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About Apixaban

Apixaban, sold under the tradename Eliquis, is an anticoagulant for the treatment of venous thromboembolic events. It is taken by mouth. It is a direct factor Xa inhibitor.

Apixaban was approved in Europe in 2012.[1] It was approved in the U.S. in 2014 for treatment and secondary prophylaxis of deep vein thrombosis (DVT) and pulmonary embolism (PE).[2] It was developed in a joint venture by Pfizer and Bristol-Myers Squibb.


Apixaban is indicated for the following:[5]

  • To lower the risk of stroke and embolism in patients with nonvalvular atrial fibrillation.
  • Deep vein thrombosis (DVT) prophylaxis. DVTs may lead to pulmonary embolism (PE) in knee or hip replacement surgery patients.
  • Treatment of both DVT and PE.
  • To reduce the risk of recurring DVT and PE after initial therapy.

Who can and can't take apixaban

  • Apixaban can be taken by adults aged 18 and over.
  • Apixaban isn't suitable for some people. Tell your doctor if you:
  • have had an allergic reaction to apixaban or any other medicines in the past
  • are trying to get pregnant or are already pregnant - apixaban can be harmful to your baby
  • have liver problems
  • have had a recent spinal injury or surgery
  • are taking any other medicines that affect blood clotting, such as warfarin
  • have any injuries that are currently bleeding a lot (such as a wound or a stomach ulcer)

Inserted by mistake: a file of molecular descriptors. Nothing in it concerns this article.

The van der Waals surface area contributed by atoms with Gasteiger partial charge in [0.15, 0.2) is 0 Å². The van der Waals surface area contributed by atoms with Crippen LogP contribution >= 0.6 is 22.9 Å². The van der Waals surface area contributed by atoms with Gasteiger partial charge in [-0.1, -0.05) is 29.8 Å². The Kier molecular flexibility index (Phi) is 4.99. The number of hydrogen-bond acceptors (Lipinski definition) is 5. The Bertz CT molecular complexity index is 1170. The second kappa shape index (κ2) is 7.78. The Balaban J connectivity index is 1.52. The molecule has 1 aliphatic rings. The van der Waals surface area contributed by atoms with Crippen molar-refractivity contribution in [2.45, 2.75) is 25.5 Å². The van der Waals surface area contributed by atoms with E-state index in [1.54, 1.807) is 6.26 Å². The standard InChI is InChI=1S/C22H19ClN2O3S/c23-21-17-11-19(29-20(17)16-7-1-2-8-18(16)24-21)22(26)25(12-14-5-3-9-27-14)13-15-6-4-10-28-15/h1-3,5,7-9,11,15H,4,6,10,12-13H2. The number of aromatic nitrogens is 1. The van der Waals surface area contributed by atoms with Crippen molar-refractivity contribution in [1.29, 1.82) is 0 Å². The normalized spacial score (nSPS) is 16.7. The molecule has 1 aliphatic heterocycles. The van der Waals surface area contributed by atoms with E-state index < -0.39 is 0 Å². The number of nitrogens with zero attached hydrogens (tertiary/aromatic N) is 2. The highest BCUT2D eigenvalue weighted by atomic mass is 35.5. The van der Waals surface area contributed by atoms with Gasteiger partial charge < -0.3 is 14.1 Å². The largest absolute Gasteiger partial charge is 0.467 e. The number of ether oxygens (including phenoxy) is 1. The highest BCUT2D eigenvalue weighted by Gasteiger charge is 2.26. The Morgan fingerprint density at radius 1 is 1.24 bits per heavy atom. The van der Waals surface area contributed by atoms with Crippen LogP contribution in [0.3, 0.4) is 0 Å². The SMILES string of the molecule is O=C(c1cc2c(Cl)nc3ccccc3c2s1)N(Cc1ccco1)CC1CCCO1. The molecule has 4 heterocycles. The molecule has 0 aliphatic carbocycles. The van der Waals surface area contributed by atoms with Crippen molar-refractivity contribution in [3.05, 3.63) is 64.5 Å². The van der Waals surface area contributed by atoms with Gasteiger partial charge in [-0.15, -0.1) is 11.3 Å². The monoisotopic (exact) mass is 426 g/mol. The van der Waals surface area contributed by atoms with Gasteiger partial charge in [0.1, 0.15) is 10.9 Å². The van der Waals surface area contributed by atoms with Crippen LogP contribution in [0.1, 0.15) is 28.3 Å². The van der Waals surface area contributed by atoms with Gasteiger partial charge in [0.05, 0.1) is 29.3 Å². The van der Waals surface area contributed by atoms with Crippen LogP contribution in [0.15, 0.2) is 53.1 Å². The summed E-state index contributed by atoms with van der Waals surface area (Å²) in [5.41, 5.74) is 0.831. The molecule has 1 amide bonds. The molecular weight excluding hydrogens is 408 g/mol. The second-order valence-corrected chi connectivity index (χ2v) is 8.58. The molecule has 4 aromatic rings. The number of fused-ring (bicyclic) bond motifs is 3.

• are taking the herbal remedy St John's wort (often taken for


This medication can cause bleeding. To lower the chance of getting cut, bruised, or injured, use great caution with sharp objects like safety razors and nail cutters. Use an electric razor when shaving and a soft toothbrush when brushing your teeth. Avoid activities such as contact sports. If you fall or injure yourself, especially if you hit your head, contact your doctor right away. Your doctor may need to check you for hidden bleeding that could be serious.

During pregnancy, this medication should be used only when clearly needed. Discuss the risks and benefits with your doctor.


Drug interactions may change how your medications work or increase your risk for serious side effects. This document does not contain all possible drug interactions. Keep a list of all the products you use (including prescription/nonprescription drugs and herbal products) and share it with your doctor and pharmacist. Do not start, stop, or change the dosage of any medicines without your doctor's approval.

Side Effects

  • Easy bruising
  • Unusual bleeding or bleeding that won't stop, including nosebleeds and bleeding gums
  • Heavy menstrual periods
  • Pink, brown, or red urine
  • Black or bloody stools
  • Coughing up blood, or vomit that looks like coffee grounds
  • Trouble breathing or wheezing
  • Severe headache
  • Dizziness or feeling like you might pass out
  • Severe weakness
  • Rash
  • Swelling or joint pain
  • Chest pain or tightness
  • Signs of anaphylaxis, which may include hives, difficulty breathing, or swelling of the face, lips, tongue, or throat


There is no antidote to ELIQUIS. Overdose of ELIQUIS increases the risk of bleeding [see WARNINGS AND PRECAUTIONS].

In controlled clinical trials, orally administered apixaban in healthy subjects at doses up to 50 mg daily for 3 to 7 days (25 mg twice daily for 7 days or 50 mg once daily for 3 days) had no clinically relevant adverse effects.

In healthy subjects, administration of activated charcoal 2 and 6 hours after ingestion of a 20-mg dose of apixaban reduced mean apixaban AUC by 50% and 27%, respectively. Thus, administration of activated charcoal may be useful in the management of apixaban overdose or accidental ingestion.

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